How to Accept ACH Payments

Two Parts:Setting Up Your AccountSetting Up Specific Payments

Automated Clearing House (ACH) payments move money electronically from one bank account to another. Setting up your business to accept ACH payments gives you an alternative to credit cards, cash or checks. Because the payments are not as easily reversed as credit cards, the transfers come with fees much lower than those for a credit card transaction. However, the transaction takes longer than regular debit or credit purchases, so it is only recommended for regular transfers.

Part 1
Setting Up Your Account

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    Decide if you need ACH. Automated Clearing House is a payment method that provides for easy money transfer using computer networks. The minimal or nonexistent transaction fees make it useful for regular transfers. However, because of the effort involved in setting up ACH payments, it isn't as useful if you do a lot of one-time transactions. Ask your bank if ACH is an appropriate payment method for you if you are not sure.
    • Examples of transactions that individuals commonly use ACH for are rent or mortgage payments, car payments, and insurance payments.
    • Examples of ways businesses might use ACH are depositing employee paychecks and paying regular bills, like rent or insurance.[1]
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    Talk to your bank about merchant services companies. These are the companies that set up ACH payments. It's a good idea to start with your current bank when beginning your search for a merchant services ACH provider. Working with your existing bank will be simpler, and you may get better treatment because you're a long-term customer.[2]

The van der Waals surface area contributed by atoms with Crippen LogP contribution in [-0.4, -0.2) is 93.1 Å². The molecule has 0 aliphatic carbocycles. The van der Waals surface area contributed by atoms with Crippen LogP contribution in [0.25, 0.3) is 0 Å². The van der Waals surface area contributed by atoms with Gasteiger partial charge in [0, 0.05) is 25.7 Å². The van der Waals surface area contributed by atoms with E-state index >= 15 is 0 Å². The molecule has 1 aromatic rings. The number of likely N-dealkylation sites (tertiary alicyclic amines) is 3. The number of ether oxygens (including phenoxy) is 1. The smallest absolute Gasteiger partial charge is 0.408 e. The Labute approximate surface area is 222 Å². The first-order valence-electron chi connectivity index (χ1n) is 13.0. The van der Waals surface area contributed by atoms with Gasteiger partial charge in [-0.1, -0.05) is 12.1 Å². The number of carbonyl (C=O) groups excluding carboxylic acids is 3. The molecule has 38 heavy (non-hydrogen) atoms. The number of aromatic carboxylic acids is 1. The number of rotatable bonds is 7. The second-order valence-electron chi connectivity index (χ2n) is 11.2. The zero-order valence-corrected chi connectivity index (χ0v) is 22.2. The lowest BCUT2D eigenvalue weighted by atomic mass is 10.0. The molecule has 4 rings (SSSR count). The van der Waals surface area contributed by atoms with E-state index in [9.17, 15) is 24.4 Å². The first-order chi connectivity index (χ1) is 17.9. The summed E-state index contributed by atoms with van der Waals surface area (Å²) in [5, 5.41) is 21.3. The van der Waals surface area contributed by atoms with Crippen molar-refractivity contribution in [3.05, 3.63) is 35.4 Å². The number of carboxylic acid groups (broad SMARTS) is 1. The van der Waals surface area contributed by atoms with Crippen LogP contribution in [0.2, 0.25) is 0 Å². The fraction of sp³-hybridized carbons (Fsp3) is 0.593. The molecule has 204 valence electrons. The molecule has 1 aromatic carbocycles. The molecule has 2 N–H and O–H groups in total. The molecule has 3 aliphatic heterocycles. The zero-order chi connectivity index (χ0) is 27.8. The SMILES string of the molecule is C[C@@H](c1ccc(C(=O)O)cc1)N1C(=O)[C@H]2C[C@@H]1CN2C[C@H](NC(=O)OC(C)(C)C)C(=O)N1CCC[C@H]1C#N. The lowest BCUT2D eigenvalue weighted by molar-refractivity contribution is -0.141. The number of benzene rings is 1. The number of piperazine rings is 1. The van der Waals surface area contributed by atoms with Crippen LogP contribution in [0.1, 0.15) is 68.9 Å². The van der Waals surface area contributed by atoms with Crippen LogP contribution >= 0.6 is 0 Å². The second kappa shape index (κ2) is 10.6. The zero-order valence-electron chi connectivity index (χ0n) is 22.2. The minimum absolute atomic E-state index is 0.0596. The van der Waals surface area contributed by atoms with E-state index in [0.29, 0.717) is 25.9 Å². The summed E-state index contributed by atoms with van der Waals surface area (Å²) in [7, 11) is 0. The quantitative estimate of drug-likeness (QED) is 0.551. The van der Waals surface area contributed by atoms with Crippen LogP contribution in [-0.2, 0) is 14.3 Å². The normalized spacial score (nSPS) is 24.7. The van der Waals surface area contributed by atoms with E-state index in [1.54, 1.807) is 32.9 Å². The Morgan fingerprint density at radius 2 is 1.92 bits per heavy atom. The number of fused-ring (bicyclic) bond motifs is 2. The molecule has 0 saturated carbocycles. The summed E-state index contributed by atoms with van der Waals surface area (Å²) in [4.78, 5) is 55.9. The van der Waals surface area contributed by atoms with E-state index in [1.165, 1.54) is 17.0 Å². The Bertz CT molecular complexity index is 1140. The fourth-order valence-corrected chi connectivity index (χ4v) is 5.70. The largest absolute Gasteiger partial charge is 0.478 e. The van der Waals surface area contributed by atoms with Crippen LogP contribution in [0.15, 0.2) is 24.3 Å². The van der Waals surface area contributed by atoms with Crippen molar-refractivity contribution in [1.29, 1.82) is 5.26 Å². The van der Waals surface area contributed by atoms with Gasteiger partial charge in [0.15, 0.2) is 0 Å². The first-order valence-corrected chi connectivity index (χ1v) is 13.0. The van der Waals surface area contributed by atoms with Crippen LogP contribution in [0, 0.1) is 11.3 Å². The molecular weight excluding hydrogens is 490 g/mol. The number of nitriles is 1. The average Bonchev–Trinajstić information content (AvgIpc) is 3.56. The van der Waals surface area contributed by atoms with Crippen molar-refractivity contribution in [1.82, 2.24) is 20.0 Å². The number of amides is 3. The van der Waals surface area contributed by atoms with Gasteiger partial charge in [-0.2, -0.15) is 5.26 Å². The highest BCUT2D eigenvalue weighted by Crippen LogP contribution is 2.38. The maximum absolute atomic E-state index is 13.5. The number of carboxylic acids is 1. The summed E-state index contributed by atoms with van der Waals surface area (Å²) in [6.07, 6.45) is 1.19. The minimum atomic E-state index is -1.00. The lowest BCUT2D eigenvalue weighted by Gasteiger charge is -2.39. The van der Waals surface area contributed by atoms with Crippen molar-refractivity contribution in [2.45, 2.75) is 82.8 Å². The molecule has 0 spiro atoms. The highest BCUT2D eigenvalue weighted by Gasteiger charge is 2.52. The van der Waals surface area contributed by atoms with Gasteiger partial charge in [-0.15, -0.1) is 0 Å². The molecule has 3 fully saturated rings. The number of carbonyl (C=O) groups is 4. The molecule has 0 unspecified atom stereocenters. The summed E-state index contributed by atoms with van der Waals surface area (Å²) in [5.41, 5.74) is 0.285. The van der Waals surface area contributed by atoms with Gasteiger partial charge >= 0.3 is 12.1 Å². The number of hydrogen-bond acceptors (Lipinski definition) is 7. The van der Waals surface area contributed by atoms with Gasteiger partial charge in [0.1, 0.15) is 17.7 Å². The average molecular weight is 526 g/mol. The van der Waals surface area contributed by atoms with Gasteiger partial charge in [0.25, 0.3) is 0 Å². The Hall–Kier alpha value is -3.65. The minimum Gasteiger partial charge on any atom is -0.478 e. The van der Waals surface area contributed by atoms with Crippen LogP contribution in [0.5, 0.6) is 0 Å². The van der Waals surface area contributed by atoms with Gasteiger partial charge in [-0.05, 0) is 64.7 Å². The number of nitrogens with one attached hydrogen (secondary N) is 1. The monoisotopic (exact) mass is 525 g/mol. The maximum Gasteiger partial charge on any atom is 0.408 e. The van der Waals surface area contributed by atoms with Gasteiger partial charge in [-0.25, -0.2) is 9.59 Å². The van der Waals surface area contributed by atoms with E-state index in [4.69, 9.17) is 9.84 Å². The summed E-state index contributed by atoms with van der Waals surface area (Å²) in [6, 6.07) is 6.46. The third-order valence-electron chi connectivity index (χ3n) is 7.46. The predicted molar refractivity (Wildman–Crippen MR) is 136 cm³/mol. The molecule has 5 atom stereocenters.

• As with any other services for your business, you should get quotes or estimates from 3 or 4 different merchant services providers.
    • Your bank may have a similar program to ACH payments, such as direct deposit. Find out their rates and compare the total cost with that of specialized payment companies.
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    Fill out the necessary paperwork. You will have some forms to sign before you can start using ACH. It is possible that the paperwork could be done entirely online. This paperwork will set up your bank account to receive ACH payments.
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    Read the ACH payment setup forms. Your merchant services provider will give you these as part of your welcome package. They may be paper, electronic or both. They will show you how their specific system works.

Part 2
Setting Up Specific Payments

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    Fill out a payment setup form. If you are receiving the money, fill it out for a client who wants to pay by ACH. Although forms vary, most need the account number and routing number of the bank account from which you will make an ACH payment. You will also need to include the amount and date of the payment.
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    Review the form with the other party. If you are setting up ACH to make or accept regular payments from another party or business, check in with them. You may need an authorizing signature. You should at least make sure all their information is correct.
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    Transmit the ACH form to your merchant services provider. Depending on the company, they may want this faxed, mailed or hand-delivered. Some companies will use a web portal for instantaneous electronic transmission. If your ACH provider wants the form mailed or hand-delivered, you should make photocopies of the form for your records.
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    Wait for the funds to transfer between bank accounts. This typically takes 4 business days. When you transmit the form, your merchant services provider will verify the information and confirm that funds are in the paying account. This process takes 2 to 3 days. You should receive your funds on the next day.


  • Transmitting ACH paperwork is not a guarantee of payment. Insufficient funds or a cancellation from your client can stop the ACH transaction. You should not advance significant goods or services until an ACH payment is successfully deposited in your bank account.

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Categories: Funding